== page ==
A Day at Château de Vaux le Vicomte

Oval salon at Vaux le Vicomte

While no doubt familiar with the palatial splendor of Louis XIV’s Versailles, what you may not know is that the inspiration, and indeed the architect, decorator and garden designer, were taken (rather literally) from Nicolas Fouquet’s masterpiece, the Château de Vaux le Vicomte. One of the most magnificent homes in all of Europe, the 17th century Vaux le Vicomte has, since 1875, been under the stewardship of the Vogüé family. And now, in a marvelous jewel of a volume, A Day at Château de Vaux-le Vicomte, Alexandre, Jean-Charles and Ascanio de Vogüé, the three brothers who took the reins of managing the estate from their father in 2012, guide us through the history, interiors and lifestyle at the château.

A Day at Vaux le VicomtePurchased in 1641, Vaux le Vicomte came to represent Nicolas Fouquet’s rise to power and elevated status as the king’s Royal Superintendent of Finances. And while his lavish lifestyle and the extravagant expenditures he authorized, along with the conniving orchestrations of his rival Jean-Baptiste Colbert, led to his legendary fall and lifelong incarceration, it is his visionary taste and devoted patronage of the arts that endures. Below, the courtyard façade seen from outside the entry gate.

A Day at Château de Vaux le Vicomte

His first stroke of brilliance was to hire the gifted team of landscape designer André Le Nôtre, architect Louis Le Vau, and painter and decorator Charles Le Brun, the same team who would later create the shrine to the Sun King at Versailles. Below, a view of the gardens today with the border parterre recreated in 1923 by landscape architect Achille Duchêne.

Gardens at the Château de Vaux le VicomteAs the brothers Vogüé explain, “Had construction work at Vaux seemed sufficiently intriguing, perhaps Alexandre Dumas would have taken these four characters and turned them into four musketeers armed not with swords and muskets but with plumb line, square and brush!” Fouquet in fact figured into the novels of Dumas as an integral historically based character.

Oval salon at Vaux le Vicomte

As with many of the best designs, “The architecture of Vaux-le-Vicomte, mingling the traditional, the fashionable, and the novel, seemed to belong simultaneously to the past, the present, and the future.” The oval salon, above, for example, features such innovations as a high domed, beam free ceiling, as well as a forward looking link between château and grounds.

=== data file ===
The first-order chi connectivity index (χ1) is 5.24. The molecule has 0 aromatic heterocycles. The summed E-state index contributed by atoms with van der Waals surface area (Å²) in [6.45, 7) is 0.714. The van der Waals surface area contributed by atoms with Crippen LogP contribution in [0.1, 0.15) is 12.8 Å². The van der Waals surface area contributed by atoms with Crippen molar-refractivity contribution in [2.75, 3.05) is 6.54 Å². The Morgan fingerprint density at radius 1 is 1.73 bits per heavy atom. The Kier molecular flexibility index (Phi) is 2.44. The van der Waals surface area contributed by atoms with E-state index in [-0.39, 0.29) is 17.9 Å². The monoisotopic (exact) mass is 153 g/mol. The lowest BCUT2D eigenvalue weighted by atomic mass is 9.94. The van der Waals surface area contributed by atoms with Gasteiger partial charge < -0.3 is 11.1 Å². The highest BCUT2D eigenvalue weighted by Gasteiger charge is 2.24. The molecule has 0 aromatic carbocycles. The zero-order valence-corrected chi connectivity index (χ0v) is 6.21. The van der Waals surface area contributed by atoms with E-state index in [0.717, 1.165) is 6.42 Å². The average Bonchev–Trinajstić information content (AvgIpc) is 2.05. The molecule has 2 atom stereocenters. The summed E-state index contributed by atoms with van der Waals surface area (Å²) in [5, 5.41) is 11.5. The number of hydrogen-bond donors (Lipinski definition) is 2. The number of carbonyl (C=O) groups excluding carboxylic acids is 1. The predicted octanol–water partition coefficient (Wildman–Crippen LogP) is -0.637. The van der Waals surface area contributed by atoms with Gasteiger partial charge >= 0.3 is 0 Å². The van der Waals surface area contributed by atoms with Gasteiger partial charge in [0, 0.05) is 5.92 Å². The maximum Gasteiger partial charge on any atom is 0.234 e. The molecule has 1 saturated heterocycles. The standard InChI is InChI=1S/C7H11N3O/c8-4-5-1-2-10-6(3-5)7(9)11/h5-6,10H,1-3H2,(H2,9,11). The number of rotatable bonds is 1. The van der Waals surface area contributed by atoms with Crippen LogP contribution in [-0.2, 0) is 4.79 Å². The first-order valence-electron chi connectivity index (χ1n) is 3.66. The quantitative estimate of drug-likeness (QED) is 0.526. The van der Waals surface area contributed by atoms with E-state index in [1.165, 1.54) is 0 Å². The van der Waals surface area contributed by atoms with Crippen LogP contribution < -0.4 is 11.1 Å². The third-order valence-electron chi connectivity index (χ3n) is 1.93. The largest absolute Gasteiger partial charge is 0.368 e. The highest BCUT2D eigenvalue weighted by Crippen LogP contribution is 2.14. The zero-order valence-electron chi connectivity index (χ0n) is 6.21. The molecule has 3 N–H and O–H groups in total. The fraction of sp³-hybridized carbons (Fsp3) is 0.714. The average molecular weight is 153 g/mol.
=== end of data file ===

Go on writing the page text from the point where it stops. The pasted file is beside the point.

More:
Game room at Château de Vaux le VicomteThe highly decorative game room, above, was painted by an associate of Le Brun in 1659. As Anatole France states in Le Château de Vaux-le-Vicomte, 1888, “But what Louis XIV could not take from Fouquet was the sense of taste the feeling for art, and the delicate profound instinct for beauty that made the Superintendent so dear to all the artists who worked for him.”

A feast at Vaux le Vicomte

An entire chapter is devoted to Culinary Delights, including several recipes from the Countess Cristina de Vogüé, who authored a book of desserts from the estate. Above, a table set in the sideboard room, with Charles Le Brun overlooking the scene from the mantel. The book includes the history of the château throughout the centuries. Below, the handsome library at Vaux le Vicomte installed by the Choiseul-Praslin family in the second half of the eighteenth century.

library at Vaux le Vicomte

When Patrice de Vogüé, father of the authors of the book and husband to Cristina, took over Vaux in 1968, he decided to open the château to the public. While many other large estates around the world had done the same, as a way to offset costs, Vaux was one of the first private French château to do so. Since then, Patrice and Cristina, and now their sons, have initiated various projects and events, especially this year, the 400th anniversary of the birth of Nicolas Fouquet, to make Vaux le Vicomte an even more welcoming place to visit.

Leonardo DiCaprio in Man in the Iron Mask shot at Vaux le Vicomte

And close to fifty movies have used the spectacular château and grounds as backdrop for their sets – from Moonraker, to Nina Companeez’s Allée du Roi to The Man in the Iron Mask with Leonardo DiCaprio and Sophia Coppola’s Marie Antoinette. Many of these films were supposedly set in Versailles but actually filmed at Vaux. “It is tempting to view this phenomenon as Fouquet’s ironic revenge on Louis XIV.” All of these initiatives have been effective as 305,000 visitors came to Vaux le Vicomte in 2013. And now you can visit too, through this beautifully designed, gift worthy, slip-cased volume, from the comfort of your chair!

all photos except last by Bruno Ehrs

8 thoughts on “A Day at Château de Vaux le Vicomte

  1. I knew nothing of Chateau de Vaux le Vicomte and its relationship to Versailles. One of the appealing aspects of French design and decor is their strict adherence to symmetry and balance as well as the architectural alignment of interior and exterior. This chateau and your post really underscore these tenets. A fabulous article and the book is on my Christmas list!

  2. Stacey, you always fascinate and inform me!
    How fabulous, the book sounds like a stunning tome as is the Chateau!

    The Arts by Karena
    Featuring India Hicks

  3. Dear Stacey-
    I have visited dear Vaux many times, including a private visit with Vogué Sr. and I am voting member of this fantastic institution. A must see for people in love with Versailles and French history of the 17th and 18th centuries. My favorite space: the gold room. Fouquet must have been a special man to have discovered and patronized so many people of great artistic talent.
    This type oval salon is of Italian origin and the last one in France two stories high. ?

Leave a Reply

Your email address will not be published. Required fields are marked *